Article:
‘Dead Beat Kenya’ teaching Kenya’s modern day fathers, mothers to raise families

October 12, 2014

Kenya’s patriarchal society considers men as the family’s primary breadwinner so they are excused, even by law, from any child-rearing duties despite the country enacting a new constitution slightly over four years ago.Mothers, on the other hand, are regarded as the main caregivers to their children.But the times have changed, with women getting more opportunities to leave their homes and join the workforce.Sadly, working mothers have to juggle work and domestic responsibilities while the role of most fathers has remained unchanged.Many Kenyan fathers believe that it is enough to be physically present around their children. They don’t realise how important their role is in shaping a child’s character by getting involved,” said Pamela Loina Laikera, mother of one and procurement expert with Government of Kenya.“Every morning I see fathers drop their children at school, but they are busy checking their phones and tablets,”she said.“They don’t even look into their children’s eyes when parting, let alone say something encouraging.”She has seen this happen countless times,but it still alarms her. Pamela Loina Laikera says her experience shows that the most critical period in character building is between infancy and 5 years.In what she has witnessed in her country Kenya,many fathers miss the opportunity because they think that being with their young children is a waste of time.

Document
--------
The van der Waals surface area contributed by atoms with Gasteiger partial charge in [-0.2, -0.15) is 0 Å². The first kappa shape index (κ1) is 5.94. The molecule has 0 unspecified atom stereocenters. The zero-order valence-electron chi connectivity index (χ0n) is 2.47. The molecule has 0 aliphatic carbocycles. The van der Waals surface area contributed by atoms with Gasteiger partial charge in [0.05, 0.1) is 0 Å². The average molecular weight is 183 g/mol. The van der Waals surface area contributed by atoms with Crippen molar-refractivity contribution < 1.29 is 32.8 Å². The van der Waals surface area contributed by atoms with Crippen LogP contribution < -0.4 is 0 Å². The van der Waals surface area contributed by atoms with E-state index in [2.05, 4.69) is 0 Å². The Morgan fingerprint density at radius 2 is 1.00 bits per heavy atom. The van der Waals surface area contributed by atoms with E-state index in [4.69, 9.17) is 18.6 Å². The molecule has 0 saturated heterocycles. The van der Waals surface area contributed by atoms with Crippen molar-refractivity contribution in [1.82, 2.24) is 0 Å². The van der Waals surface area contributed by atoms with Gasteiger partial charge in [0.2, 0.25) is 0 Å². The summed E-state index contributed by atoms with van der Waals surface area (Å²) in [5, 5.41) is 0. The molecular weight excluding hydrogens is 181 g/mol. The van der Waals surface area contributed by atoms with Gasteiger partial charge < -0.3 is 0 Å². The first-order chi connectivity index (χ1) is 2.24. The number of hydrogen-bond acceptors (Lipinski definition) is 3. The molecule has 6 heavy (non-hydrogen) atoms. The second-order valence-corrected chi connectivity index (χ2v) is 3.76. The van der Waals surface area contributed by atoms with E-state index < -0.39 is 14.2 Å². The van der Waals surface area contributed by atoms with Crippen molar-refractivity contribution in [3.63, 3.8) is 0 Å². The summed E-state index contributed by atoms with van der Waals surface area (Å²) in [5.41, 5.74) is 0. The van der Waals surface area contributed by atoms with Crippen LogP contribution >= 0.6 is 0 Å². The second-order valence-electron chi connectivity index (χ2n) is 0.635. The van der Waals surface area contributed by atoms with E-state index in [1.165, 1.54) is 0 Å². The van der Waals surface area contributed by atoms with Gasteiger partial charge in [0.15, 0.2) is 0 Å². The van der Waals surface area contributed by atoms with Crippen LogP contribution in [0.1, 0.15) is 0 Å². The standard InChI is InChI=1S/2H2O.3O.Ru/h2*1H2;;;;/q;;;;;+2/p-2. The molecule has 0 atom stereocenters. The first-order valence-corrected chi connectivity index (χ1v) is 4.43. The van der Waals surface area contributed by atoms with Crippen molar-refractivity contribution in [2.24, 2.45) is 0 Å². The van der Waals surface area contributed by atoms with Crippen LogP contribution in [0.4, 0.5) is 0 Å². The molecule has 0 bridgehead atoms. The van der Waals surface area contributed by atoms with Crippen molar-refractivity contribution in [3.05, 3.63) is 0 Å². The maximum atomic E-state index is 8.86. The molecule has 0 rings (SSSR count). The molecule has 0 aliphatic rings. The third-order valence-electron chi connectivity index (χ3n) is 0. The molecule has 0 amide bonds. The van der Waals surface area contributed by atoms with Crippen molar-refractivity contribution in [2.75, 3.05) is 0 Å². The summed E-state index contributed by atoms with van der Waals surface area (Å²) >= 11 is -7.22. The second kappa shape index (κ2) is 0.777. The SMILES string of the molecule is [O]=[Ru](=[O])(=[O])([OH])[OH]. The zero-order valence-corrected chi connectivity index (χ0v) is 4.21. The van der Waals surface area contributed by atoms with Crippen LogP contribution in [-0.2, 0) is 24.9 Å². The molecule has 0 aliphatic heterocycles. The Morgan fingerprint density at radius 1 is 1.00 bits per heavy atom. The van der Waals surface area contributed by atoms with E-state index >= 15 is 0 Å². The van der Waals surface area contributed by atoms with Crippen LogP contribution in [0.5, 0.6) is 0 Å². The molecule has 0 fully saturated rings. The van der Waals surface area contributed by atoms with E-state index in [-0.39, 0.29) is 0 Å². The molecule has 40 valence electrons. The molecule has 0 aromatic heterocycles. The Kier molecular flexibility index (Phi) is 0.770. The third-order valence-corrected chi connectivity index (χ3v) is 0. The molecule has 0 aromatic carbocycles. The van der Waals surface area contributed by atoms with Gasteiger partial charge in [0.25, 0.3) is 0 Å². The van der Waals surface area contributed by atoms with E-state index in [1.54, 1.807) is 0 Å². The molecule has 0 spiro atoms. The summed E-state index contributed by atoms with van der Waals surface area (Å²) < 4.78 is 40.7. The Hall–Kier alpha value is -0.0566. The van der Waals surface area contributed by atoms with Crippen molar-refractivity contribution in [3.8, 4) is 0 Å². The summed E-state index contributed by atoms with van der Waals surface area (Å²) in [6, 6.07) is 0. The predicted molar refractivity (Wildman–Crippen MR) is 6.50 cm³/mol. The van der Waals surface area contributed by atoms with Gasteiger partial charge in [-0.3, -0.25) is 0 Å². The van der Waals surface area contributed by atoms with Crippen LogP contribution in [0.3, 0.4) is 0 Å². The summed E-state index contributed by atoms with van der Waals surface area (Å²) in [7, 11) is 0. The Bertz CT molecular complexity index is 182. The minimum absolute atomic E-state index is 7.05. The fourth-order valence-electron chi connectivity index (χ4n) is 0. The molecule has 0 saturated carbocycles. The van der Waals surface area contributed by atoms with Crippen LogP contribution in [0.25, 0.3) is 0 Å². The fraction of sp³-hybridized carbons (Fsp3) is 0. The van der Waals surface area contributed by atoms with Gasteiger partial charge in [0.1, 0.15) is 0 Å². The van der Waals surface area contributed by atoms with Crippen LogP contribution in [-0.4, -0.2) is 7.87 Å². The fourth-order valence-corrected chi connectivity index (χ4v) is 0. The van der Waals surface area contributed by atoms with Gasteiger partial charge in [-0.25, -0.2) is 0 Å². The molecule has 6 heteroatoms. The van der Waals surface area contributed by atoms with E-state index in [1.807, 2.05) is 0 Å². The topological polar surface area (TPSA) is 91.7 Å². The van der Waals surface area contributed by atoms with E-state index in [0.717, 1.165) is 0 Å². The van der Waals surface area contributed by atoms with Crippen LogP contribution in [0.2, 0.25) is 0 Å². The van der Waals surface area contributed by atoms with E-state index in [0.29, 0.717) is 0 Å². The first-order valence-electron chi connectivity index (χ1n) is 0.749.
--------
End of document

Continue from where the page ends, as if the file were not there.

According to Tanzania’s Citizen newspaper “Single in the city” writer Christine Chacha, a close blud,“Fathering knows no break.If you only begin when your children are older than 10, it’s too late.Pre-teen is a rough period that children must struggle through,which is why fathers must build a solid foundation with their children,”Christine Chacha said.The Facebook page “Dead Beat Kenya” has now taken private parental disputes public.Founded last month by a bloke known as Jackson Njeru primarily to expose those who have refused to care for their children targets both fathers and mothers apparently to cater for those who cannot afford hefty court process. The term ‘deadbeat’ is used to refer to a man unable to pay his bills or a bloke of low financial standing.It can also mean a bloke who sires a child and intentionally refuses to support for the upkeep of his child, even when he has the capacity to do so. In my opinion, the Facebook page has taken baby steps in spreading the word about the importance of father and mother figures.Christine Chacha, a close female friend who has used her column in the past to pen articles about irresponsible men in Tanzania, believes that regardless of their social,education and economic backgrounds, fathers and mothers deal with more or less the same problems when it comes to parenting issues.In her opinion, it is not an easy battle to win because “Dead Beat Kenya” is fighting against ignorance that is spread across the East African region.